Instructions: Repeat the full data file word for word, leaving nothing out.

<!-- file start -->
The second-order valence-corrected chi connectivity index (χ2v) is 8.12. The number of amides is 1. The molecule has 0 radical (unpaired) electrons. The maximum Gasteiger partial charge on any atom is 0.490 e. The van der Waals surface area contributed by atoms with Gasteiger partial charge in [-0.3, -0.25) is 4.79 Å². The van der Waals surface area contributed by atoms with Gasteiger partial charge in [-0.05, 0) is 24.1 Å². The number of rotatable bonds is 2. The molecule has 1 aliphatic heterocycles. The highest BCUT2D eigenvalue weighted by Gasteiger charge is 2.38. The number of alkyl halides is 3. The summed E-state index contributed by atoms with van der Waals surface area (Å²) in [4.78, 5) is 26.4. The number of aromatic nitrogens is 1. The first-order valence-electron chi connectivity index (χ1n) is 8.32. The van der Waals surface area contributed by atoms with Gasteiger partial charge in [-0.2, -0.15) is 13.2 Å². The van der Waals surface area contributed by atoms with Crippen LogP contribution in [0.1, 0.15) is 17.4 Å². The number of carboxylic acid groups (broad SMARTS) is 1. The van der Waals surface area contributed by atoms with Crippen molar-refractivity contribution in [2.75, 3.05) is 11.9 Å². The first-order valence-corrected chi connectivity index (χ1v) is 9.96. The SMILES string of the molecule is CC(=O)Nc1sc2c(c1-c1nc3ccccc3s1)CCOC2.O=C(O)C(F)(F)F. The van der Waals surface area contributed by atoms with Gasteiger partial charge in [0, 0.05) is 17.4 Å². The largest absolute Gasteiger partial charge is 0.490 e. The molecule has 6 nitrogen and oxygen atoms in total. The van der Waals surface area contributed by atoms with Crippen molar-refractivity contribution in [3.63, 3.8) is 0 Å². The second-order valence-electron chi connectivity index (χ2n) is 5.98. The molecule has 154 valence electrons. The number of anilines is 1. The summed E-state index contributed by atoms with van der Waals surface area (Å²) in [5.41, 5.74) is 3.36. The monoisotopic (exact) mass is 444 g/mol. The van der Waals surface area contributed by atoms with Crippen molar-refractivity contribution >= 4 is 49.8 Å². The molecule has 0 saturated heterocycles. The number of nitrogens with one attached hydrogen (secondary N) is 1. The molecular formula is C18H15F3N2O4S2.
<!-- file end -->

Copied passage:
The second-order valence-corrected chi connectivity index (χ2v) is 8.12. The number of amides is 1. The molecule has 0 radical (unpaired) electrons. The maximum Gasteiger partial charge on any atom is 0.490 e. The van der Waals surface area contributed by atoms with Gasteiger partial charge in [-0.3, -0.25) is 4.79 Å². The van der Waals surface area contributed by atoms with Gasteiger partial charge in [-0.05, 0) is 24.1 Å². The number of rotatable bonds is 2. The molecule has 1 aliphatic heterocycles. The highest BCUT2D eigenvalue weighted by Gasteiger charge is 2.38. The number of alkyl halides is 3. The summed E-state index contributed by atoms with van der Waals surface area (Å²) in [4.78, 5) is 26.4. The number of aromatic nitrogens is 1. The first-order valence-electron chi connectivity index (χ1n) is 8.32. The van der Waals surface area contributed by atoms with Gasteiger partial charge in [-0.2, -0.15) is 13.2 Å². The van der Waals surface area contributed by atoms with Crippen LogP contribution in [0.1, 0.15) is 17.4 Å². The number of carboxylic acid groups (broad SMARTS) is 1. The van der Waals surface area contributed by atoms with Crippen molar-refractivity contribution in [2.75, 3.05) is 11.9 Å². The first-order valence-corrected chi connectivity index (χ1v) is 9.96. The SMILES string of the molecule is CC(=O)Nc1sc2c(c1-c1nc3ccccc3s1)CCOC2.O=C(O)C(F)(F)F. The van der Waals surface area contributed by atoms with Gasteiger partial charge in [0, 0.05) is 17.4 Å². The largest absolute Gasteiger partial charge is 0.490 e. The molecule has 6 nitrogen and oxygen atoms in total. The van der Waals surface area contributed by atoms with Crippen molar-refractivity contribution in [3.63, 3.8) is 0 Å². The second-order valence-electron chi connectivity index (χ2n) is 5.98. The molecule has 154 valence electrons. The number of anilines is 1. The summed E-state index contributed by atoms with van der Waals surface area (Å²) in [5.41, 5.74) is 3.36. The monoisotopic (exact) mass is 444 g/mol. The van der Waals surface area contributed by atoms with Crippen molar-refractivity contribution >= 4 is 49.8 Å². The molecule has 0 saturated heterocycles. The number of nitrogens with one attached hydrogen (secondary N) is 1. The molecular formula is C18H15F3N2O4S2.